On Shaping China’s Food System: A Conversation with Wanqing Zhou

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Earlier this month, the Yale-China Association and the Yale Sustainable Food Project (YSFP) co-hosted Wanqing Zhou for a conversation about China’s food industry, especially in regard to the relationship between the meat industry and climate change.

The talk was part of the YSFP’s “Chewing the Fat” series, which regularly hosts policymakers, researchers, activists, and more to open up discussion about food systems and how they influence various aspects of society. Zhou received her bachelor’s degree in Ecology & Biodiversity and Biotechnology from The University of Hong Kong and her master’s in Climate & Society and Environmental Studies from Columbia. For the past six years, she has worked as an Associate at Brighter Green, a policy action tank based in New York that strives to raise awareness and change policy related to the environment and sustainability. There, she has published a discussion paper on “The Triangle: Factory Farming in the US, China, and Brazil” that explores the relationships among the global meat industry’s three leading players and represented the organization in numerous international conferences and events.

Recently, Brighter Green has been placing a significant amount of focus on activism and education in China. Meat consumption is of special concern in China due to its alarming rate of growth – nearly twice that of the US. China alone is responsible for nearly half of the world’s pork consumption. Zhou explained that this phenomenon boils down to the dramatic shift in the relationship between human beings and nature following the Green Revolution. Traditional farming culture utilized the multifunctionality of animals; by placing them alongside plants on the same piece of farm land, they acted as natural fertilizers, pesticides, and more. However, the Green Revolution made cheap synthetic fertilizers and pesticides widely available. As many animals’ functions were replaced by these synthetic materials, their only purpose left was to be raised for meat, dairy, and eggs. This transition from a culture of stewardship to profit-oriented factory farming is of enormous environmental concern because of harmful consequences such as toxic runoff.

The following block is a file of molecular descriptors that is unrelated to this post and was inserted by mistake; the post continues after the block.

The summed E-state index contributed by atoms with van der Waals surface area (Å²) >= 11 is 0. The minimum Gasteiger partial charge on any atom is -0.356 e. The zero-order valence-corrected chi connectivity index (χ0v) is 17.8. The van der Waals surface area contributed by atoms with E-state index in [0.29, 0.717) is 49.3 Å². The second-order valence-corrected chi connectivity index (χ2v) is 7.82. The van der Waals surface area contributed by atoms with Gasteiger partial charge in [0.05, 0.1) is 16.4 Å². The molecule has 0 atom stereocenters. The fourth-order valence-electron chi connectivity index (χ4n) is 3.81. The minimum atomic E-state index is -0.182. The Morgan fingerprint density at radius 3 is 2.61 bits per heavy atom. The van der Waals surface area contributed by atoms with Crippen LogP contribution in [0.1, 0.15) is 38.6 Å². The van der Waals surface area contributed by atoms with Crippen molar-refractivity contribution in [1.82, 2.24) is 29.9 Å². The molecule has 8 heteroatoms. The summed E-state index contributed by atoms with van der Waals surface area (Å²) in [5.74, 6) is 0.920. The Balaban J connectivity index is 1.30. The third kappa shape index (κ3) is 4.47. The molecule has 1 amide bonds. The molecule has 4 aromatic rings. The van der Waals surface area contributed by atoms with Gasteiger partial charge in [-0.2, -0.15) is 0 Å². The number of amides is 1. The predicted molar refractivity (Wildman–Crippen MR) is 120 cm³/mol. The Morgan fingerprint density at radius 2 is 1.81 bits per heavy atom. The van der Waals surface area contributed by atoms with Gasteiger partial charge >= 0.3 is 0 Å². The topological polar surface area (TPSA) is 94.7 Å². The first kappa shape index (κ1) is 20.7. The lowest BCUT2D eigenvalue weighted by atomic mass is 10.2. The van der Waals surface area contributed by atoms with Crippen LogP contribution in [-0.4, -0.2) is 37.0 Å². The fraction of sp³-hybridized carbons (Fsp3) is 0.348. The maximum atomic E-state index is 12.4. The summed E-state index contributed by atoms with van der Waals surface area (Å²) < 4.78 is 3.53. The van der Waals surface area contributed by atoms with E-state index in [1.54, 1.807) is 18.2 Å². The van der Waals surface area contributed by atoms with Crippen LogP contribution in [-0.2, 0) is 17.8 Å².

Brighter Green has been experimenting how to most effectively communicate this urgent message to Chinese audiences. Some efforts include the utilization of WeChat, the most popular social media and messaging platform in China, and the organization of a screening tour of a 2009 documentary by a Chinese filmmaker titled What’s for Dinner? to slowly build a network of audience and open dialogue. The documentary addresses the history of meat consumption and production in China.

Zhou identified the three essential components to Brighter Green’s food sustainability and environmental activism in China. First, it was crucial to provide systematic and accessible information to the public in Chinese. Much publicly available information and research was done in other countries are not in a centralized location online. Second, outreach should enhance engagement beyond communities that are already knowledgeable about the issue. Speaking to groups that already follow plant-based diets and support a systematic transition towards more sustainable nutrition is inefficient. Finally, focusing on local activism and research is essential in ensuring the continuity of dialogue beyond stand-alone outreach and education events. By partnering with colleagues at the Good Food Fund in China, Brighter Green has been able to address all three of these components of effective activism. Publishing an online knowledge hub for centralized information, organizing a Good Food roadshow that engaged local farmers in speaking tours and cooking workshops, and hosting a Good Food Hero Summit that brought together about one hundred food activists are just some of their most successful efforts in recent years.

Zhou continues to speak publicly about Brighter Green’s outreach efforts and emphasizes the importance of a holistic, comprehensive approach to the problem.

“In the future, we hope to keep our emphasis on food systems thinking and to encourage and facilitate more action and collaboration among different parts of the food system,” she said. “We all know that this is a system-level problem that no one can tackle by themselves – we can only deal with it by working together.”

Looking forward, Zhou also recognizes the need to appeal to the young and urban populations when discussing topics like the relatively new clean meat industry. Developments like lab grown meats and plant-based alternatives face intense stigmatization from older populations. Large, cultural shifts and fundamental changes in attitude towards these innovative new possibilities must and will come from the upcoming generations.